Mark McMorris, Spencer O'Brien open Sochi Olympics
Slopestyle snowboarders compete in 1st event of Games
The stage is set for Canada’s top medal contenders when slopestyle snowboarding makes its Olympic debut on Thursday in Sochi. (Watch live on CBCSports.ca beginning at 1 a.m. ET)
For months, people around the world have been watching two of Canada’s top medal hopefuls compete and prepare for the Olympic Games. Mark McMorris, of Regina, and Spencer O’Brien, of Courtenay, B.C., have been the centre of attention and it’s finally time for them to take the stage.
For McMorris, 20, the pressure has been mounting since he won his first slopestyle World Cup on Jan. 30, 2010, at just 16. He’s prepared to face it before he drops into the course.
“I think I need to over-anticipate it and assume it’s going to be as big as it really is,” said McMorris, acknowledging that "at the end of the day it’s about your snowboarding.”
Since winning his first career X Games gold in 2013, McMorris has been at the forefront of slopestyle snowboarding, pushing the limits of the sport by attempting new tricks and ultimately forcing his competitors to increase the difficulty of their repertoire just to keep up.
“The progression curve is definitely steep right now,” said McMorris. “It’s kind of just what happens when the sport is growing so much.”
Slopestyle is hugely popular in the world of X Games, where athletes like McMorris have thousands of fans and followers. When the discipline makes it appearance at the Olympics, however, the audience will be much larger than what McMorris is used to.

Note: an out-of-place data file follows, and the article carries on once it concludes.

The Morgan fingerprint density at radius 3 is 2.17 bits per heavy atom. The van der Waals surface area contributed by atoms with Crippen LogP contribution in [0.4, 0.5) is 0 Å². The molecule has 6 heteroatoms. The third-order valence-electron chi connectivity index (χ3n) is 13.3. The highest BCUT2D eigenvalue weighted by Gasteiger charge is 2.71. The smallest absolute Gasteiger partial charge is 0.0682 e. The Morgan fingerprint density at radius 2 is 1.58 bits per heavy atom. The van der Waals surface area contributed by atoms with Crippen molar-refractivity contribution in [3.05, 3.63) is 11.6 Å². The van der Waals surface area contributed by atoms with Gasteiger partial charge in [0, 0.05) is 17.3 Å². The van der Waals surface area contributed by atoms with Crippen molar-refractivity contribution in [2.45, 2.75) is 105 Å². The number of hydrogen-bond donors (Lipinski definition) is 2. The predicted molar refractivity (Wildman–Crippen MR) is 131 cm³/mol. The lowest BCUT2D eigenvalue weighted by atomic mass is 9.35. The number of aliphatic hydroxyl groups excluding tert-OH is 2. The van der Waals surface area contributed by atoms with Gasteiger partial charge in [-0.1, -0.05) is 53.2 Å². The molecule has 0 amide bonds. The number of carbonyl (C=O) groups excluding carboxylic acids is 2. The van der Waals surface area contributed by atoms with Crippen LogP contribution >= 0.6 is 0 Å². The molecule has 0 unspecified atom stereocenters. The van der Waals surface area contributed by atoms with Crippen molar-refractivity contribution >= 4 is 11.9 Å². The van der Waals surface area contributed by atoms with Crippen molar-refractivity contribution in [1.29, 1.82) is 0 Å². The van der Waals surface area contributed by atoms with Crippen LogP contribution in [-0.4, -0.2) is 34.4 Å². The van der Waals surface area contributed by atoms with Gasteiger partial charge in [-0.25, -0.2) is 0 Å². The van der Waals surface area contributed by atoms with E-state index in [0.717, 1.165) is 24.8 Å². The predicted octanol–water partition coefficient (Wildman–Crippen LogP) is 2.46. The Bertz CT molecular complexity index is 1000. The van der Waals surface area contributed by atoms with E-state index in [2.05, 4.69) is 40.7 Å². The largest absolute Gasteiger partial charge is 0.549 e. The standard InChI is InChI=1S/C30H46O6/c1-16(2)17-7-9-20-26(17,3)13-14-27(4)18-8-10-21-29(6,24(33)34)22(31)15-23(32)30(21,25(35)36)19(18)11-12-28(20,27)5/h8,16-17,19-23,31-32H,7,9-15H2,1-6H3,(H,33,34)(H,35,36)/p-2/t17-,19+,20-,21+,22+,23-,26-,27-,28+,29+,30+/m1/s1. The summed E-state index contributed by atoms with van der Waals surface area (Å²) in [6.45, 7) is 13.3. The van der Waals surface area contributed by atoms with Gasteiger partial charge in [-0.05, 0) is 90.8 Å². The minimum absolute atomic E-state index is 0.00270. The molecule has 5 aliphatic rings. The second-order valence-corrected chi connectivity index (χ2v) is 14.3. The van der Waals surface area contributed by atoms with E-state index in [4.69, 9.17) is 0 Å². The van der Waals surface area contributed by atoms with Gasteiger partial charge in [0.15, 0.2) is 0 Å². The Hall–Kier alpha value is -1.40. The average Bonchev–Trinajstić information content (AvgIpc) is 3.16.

“My grandma knows about the Olympics, my grandma's friends know about the Olympics, and that's the way I always think about it,” said McMorris.
“It's such a legendary event. I watched it growing up. I want to represent Canada. I'm a proud Canadian. Now that my sport's in it, I want to show that I can be the best on that stage too.”
Risk and reward
With any extreme sport, the risk of injury is always looming. Less than two weeks before the Olympics while competing at X Games in Aspen, Colo., on Jan. 25, McMorris crashed on a rail during the slopestyle final and broke a rib. Despite the crash, his score from prior runs helped him secure a silver medal.
Since then, McMorris has had successful training sessions on the Olympic course and feels ready to compete.
"It's still broken, it's going to be painful and I know I'm going to have to ride through pain,” he said Sunday, from Sochi. "But just to get a shot at trying to do what I want to do is the important part."
Winning “would be the icing on the cake for a snowboard career and it'd be nice to have that on a resume.”
More golden potential
In women’s slopestyle, Spencer O’Brien is Canada’s top medal contender. The reigning world champion has battled her fair share of injuries throughout her career, including having surgery on her wrist last spring. In January, the savvy veteran won bronze at X Games proving she remains target to win a medal in Sochi.
The added pressure to perform at the Olympics is something O’Brien says she isn’t too worried about.
“I've had a lot of time on the competitive circuit,” she said.
“I feel like I have a lot of experience. Obviously not at the Olympic Games but at other major competitions around the world and I'm hoping that I can draw on those experiences and use the pressure and those expectations more as support rather than stress.
For O’Brien the chance to compete in Sochi is a “childhood dream come true.”
She knew as a slopestyle snowboarder she may never have the chance to drop in on an Olympic course but with the addition of the event, she couldn’t be more ready for the opportunity.
“It's really exciting. I think the energy that the Olympics bring to whatever country it's at is just incredible.”